Occupational and environmental physicians evaluate the interaction between work and health. OEM physicians understand the physical, chemical, biological, and social environments of the workplace, and the health outcomes of environmental exposures.
Industrial hygiene is the science of anticipating, recognizing, evaluating, and controlling workplace conditions. Industrial hygienists detect the extent of worker exposure and employ engineering, work practice controls, and other methods to control potential health hazards.
OCCUPATIONAL SAFETY & HEALTH ENGINEERING
This program trains engineers to anticipate, identify, evaluate and resolve occupational safety and health hazards through engineering design. The curriculum includes safety engineering, systems safety, ergonomics, and legal aspects of health and safety.
ERGONOMICS AND BIOMECHANICS
To train individuals in the theory, clinical, and practical application of occupational musculoskeletal ergonomics and biomechanics. The graduate program of Ergonomics and Biomechanics prepares graduate students for academic, public, and professional careers in the fields involving the prevention of musculoskeletal disorders, injuries, and disabilities that result from the interaction of individuals and environmental factors. The program offers Master of Science (MS) and Doctoral (PhD) degree programs, and an Advance Certificate in Ergonomics.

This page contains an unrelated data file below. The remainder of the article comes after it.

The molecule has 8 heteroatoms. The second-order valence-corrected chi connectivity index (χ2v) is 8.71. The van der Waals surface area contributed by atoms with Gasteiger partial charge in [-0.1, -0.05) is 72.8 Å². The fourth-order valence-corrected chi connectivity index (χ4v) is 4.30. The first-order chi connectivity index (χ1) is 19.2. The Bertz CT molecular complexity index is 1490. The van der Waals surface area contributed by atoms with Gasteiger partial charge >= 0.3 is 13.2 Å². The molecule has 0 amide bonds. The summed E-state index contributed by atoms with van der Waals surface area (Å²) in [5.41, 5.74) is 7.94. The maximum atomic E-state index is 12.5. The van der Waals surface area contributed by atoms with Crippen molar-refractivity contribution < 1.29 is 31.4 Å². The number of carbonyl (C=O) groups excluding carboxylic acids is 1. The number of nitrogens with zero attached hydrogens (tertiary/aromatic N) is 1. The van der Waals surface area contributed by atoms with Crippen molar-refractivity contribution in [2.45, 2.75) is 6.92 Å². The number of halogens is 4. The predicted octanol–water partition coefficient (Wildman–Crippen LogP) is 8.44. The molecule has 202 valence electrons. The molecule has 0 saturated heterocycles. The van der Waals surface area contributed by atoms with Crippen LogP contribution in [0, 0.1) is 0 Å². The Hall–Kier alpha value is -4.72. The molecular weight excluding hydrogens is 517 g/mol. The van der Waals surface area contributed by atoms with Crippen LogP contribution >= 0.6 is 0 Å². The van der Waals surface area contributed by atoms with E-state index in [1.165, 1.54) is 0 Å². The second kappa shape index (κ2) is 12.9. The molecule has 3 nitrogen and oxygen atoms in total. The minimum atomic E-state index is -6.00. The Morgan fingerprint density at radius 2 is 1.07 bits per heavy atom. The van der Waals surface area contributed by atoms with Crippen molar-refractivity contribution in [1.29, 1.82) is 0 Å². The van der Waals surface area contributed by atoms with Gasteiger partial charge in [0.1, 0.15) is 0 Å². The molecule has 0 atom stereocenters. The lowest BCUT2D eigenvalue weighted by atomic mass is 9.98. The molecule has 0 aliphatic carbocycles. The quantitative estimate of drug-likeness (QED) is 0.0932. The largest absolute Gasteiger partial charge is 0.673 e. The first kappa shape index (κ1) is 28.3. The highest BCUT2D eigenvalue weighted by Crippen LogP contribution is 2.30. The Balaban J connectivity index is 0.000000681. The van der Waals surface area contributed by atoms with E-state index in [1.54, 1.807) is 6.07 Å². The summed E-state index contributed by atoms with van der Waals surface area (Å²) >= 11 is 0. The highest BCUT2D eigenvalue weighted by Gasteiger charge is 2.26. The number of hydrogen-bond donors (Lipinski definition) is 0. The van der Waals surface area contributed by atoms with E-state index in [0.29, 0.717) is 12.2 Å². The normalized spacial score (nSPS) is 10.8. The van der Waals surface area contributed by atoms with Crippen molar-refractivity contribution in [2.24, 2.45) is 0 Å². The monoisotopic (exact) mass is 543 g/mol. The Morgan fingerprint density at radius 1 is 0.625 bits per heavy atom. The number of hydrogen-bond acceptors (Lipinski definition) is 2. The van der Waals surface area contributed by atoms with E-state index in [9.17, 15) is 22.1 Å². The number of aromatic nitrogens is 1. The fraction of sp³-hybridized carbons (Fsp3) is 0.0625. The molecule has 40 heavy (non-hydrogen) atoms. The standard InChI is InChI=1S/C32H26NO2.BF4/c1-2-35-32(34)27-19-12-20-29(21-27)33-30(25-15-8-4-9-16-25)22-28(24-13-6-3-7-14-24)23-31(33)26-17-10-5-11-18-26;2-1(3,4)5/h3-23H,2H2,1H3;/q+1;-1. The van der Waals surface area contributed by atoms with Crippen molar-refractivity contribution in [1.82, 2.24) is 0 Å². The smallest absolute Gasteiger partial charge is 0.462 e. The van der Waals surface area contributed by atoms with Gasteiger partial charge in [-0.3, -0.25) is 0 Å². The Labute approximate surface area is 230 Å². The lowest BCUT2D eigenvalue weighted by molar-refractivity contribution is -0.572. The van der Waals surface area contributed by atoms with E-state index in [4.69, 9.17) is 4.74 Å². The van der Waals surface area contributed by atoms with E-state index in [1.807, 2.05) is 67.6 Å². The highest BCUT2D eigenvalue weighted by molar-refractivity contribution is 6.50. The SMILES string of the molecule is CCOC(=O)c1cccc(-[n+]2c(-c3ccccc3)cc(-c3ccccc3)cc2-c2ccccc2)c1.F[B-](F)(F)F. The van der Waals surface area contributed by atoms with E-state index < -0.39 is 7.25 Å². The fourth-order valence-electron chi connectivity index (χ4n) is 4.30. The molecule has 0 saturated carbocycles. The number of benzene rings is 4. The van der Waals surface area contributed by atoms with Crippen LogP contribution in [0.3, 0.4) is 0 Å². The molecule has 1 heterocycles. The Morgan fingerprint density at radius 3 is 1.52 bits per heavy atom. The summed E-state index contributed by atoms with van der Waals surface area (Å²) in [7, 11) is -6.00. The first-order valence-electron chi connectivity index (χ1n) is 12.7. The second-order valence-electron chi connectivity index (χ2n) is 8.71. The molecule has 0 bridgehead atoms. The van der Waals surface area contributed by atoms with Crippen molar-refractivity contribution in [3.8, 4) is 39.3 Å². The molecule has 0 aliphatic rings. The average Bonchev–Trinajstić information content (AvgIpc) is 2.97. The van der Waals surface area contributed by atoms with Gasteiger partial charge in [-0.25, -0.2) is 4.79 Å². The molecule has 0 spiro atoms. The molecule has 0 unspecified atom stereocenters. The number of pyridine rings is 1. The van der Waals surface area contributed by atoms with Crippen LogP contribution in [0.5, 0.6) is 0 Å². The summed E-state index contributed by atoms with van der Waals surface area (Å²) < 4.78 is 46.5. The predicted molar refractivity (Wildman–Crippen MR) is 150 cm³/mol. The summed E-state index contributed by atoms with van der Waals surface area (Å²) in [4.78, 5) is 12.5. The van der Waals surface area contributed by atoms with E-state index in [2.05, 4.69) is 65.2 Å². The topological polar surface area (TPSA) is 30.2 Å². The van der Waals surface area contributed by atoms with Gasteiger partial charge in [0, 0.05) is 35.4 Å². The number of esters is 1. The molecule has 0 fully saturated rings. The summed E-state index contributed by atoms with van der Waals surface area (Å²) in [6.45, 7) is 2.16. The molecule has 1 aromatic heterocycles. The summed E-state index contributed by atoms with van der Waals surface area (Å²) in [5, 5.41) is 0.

The Continuing Education Program increases occupational safety and health knowledge and skills of workers in the Region through education and training. The CE Program strives to make workplaces safer to reduce workplace injury and illness.
Grants ranging from $5,000 to $12,000 are available to occupational health and safety researchers in Federal Region II. Research should be in the occupational health and safety field and should focus on the NIOSH/NORA research priorities.
ENVIRONMENTAL HEALTH NURSING
OEHN focuses on preventing and treating work-
The New York-
OSHA'S FINAL RULE TO PROTECT WORKERS FROM EXPOSURE TO RESPIRABLE CRYSTALLINE SILICA
Rule requires engineering controls to keep workers from breathing silica dust. (Read More)
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The NYNJERC is supported by the National Institute for Occupational Safety and Health through Grant # T42 OH 008422
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